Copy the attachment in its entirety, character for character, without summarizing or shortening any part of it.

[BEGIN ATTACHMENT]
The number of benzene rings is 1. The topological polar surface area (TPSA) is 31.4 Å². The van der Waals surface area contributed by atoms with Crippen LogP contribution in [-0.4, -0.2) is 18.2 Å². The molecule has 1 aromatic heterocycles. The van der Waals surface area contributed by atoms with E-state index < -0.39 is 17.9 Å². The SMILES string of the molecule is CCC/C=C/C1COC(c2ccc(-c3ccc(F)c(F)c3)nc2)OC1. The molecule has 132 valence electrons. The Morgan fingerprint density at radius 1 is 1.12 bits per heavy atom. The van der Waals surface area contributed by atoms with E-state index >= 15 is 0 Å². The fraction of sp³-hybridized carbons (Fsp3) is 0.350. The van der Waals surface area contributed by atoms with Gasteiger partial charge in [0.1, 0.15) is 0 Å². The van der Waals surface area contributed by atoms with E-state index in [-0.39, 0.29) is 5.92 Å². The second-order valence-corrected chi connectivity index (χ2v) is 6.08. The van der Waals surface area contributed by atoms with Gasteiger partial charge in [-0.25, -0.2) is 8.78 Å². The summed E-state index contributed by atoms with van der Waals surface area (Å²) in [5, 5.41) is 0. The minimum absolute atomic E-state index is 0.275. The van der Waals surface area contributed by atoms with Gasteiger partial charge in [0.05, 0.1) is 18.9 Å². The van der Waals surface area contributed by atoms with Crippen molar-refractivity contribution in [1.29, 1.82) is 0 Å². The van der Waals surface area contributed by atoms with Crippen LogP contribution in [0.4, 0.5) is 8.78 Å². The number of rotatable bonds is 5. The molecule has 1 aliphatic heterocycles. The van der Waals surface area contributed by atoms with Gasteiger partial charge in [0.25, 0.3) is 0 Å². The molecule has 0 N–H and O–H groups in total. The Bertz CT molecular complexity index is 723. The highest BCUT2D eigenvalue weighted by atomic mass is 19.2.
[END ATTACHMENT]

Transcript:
The number of benzene rings is 1. The topological polar surface area (TPSA) is 31.4 Å². The van der Waals surface area contributed by atoms with Crippen LogP contribution in [-0.4, -0.2) is 18.2 Å². The molecule has 1 aromatic heterocycles. The van der Waals surface area contributed by atoms with E-state index < -0.39 is 17.9 Å². The SMILES string of the molecule is CCC/C=C/C1COC(c2ccc(-c3ccc(F)c(F)c3)nc2)OC1. The molecule has 132 valence electrons. The Morgan fingerprint density at radius 1 is 1.12 bits per heavy atom. The van der Waals surface area contributed by atoms with E-state index >= 15 is 0 Å². The fraction of sp³-hybridized carbons (Fsp3) is 0.350. The van der Waals surface area contributed by atoms with Gasteiger partial charge in [0.1, 0.15) is 0 Å². The van der Waals surface area contributed by atoms with E-state index in [-0.39, 0.29) is 5.92 Å². The second-order valence-corrected chi connectivity index (χ2v) is 6.08. The van der Waals surface area contributed by atoms with Gasteiger partial charge in [-0.25, -0.2) is 8.78 Å². The summed E-state index contributed by atoms with van der Waals surface area (Å²) in [5, 5.41) is 0. The minimum absolute atomic E-state index is 0.275. The van der Waals surface area contributed by atoms with Gasteiger partial charge in [0.05, 0.1) is 18.9 Å². The van der Waals surface area contributed by atoms with Crippen molar-refractivity contribution in [1.29, 1.82) is 0 Å². The van der Waals surface area contributed by atoms with Crippen LogP contribution in [0.4, 0.5) is 8.78 Å². The number of rotatable bonds is 5. The molecule has 1 aliphatic heterocycles. The van der Waals surface area contributed by atoms with Gasteiger partial charge in [0.25, 0.3) is 0 Å². The molecule has 0 N–H and O–H groups in total. The Bertz CT molecular complexity index is 723. The highest BCUT2D eigenvalue weighted by atomic mass is 19.2.